Wednesday, April 7, 2010

Flowers and Colors - Get out, Cross-train


I've written about some local spots before, and here's another one.

Nature and wildlife photography takes many trips, lots of attempts and visits to locations. While there are good habits, and techniques, much of it is chance and luck. So, I've found some of the best ways to get good images is to find spots that are not too far of a drive (maybe 30 minutes away or less) and then go often.

With days that are longer than 12 hours, I like to take time to go some where either before or after work. If I get off of work at 5 or 6, and sunset is at 7:30 or 8:30, that's a good amount of time to shoot if it is close by.

I live north of DC and that means Great Falls is close, and there are just a ton of parks, gardens that are good candidates for working.

Even though I like to shoot mostly wildlife and landscapes, I have been getting in the habit of going to a local garden (brookside). They have many varieties of flowers. Just a couple weeks ago almost nothing was in bloom when I went, but I got some decent pansy shots and posted this one.

For me it becomes an exercise in color, composition, and trying to really see more or better, and control things. With wildlife that's harder to try and practice. With landscapes it is somewhat doable, but you cannot control color or light much (sun, time of day, weather conditions - not too controllable) except for getting out a ton and picking the right DAYS...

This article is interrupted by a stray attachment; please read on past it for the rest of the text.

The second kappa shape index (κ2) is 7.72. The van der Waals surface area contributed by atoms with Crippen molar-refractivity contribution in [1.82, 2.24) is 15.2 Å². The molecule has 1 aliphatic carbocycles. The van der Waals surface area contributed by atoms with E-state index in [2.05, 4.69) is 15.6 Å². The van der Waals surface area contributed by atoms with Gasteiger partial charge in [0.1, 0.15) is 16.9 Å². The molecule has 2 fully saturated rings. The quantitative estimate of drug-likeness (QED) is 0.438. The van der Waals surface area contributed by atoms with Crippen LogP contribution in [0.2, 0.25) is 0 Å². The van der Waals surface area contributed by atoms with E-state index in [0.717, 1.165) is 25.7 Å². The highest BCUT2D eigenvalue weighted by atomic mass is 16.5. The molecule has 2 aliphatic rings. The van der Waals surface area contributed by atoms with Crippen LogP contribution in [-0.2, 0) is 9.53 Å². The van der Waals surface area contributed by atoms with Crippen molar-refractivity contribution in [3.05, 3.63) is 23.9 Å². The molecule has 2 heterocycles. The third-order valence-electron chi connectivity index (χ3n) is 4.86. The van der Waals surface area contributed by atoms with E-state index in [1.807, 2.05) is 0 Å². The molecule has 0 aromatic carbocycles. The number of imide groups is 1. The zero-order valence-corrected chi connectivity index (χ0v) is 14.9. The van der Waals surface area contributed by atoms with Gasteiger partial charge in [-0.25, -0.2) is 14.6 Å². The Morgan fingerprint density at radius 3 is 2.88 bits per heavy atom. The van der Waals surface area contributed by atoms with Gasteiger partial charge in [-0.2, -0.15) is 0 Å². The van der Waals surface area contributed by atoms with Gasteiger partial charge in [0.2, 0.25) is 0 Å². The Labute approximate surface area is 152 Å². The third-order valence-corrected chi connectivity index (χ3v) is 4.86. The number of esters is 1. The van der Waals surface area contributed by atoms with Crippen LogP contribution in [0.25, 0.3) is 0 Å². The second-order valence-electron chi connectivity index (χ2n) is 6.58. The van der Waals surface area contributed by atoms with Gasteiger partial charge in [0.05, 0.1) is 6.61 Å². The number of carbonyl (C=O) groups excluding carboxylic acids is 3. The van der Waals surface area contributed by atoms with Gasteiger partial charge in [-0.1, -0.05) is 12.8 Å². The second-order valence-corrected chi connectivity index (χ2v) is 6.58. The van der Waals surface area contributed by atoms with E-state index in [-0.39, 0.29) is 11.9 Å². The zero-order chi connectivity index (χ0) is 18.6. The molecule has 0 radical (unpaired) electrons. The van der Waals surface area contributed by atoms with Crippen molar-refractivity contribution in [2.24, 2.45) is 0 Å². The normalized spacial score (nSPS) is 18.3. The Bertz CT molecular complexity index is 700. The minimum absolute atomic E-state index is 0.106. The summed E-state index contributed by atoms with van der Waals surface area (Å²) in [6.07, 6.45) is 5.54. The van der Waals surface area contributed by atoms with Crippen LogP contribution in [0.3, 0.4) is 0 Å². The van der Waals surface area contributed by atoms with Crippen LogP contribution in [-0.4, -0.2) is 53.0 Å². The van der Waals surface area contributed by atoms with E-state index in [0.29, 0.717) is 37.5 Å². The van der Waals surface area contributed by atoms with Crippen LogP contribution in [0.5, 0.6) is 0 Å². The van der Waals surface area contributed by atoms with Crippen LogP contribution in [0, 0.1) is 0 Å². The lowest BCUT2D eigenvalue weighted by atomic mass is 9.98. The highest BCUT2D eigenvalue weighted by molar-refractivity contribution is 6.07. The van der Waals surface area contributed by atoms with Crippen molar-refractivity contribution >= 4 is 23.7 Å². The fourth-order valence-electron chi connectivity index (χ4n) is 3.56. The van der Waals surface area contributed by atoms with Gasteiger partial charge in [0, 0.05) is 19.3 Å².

But with flowers it is straightforward. In a way I would consider flower photography cross-training for me. It is a related but different skillset that I hope to learn from and apply to other areas of photography.

Tonight I stopped by the gardens for less than an hour, and took/made some images. While there I also saw a bunch of american robins, and a pair of red-winged blackbirds. On previous trips I've seen a kingfisher, and baltimore oriole, geese and ducks. One of these days I'm going to get some good wildlife photos here. It might turn in to my next find like the heron from last year. Who knows. And because the gardens are managed and well maintained there should be a good variety and turn over in the flowers/subjects, which means colors.

On a technical note, I've been shooting the flowers mostly with my 80-400mm, and a close up lens, and with extension tube(s) off of a tripod. No flash, and no reflector (yet), and I've not brought a spray bottle of water either...

And color should not be underrated a photographic element of its own.
GBH @ Sunrise

-50- / Jon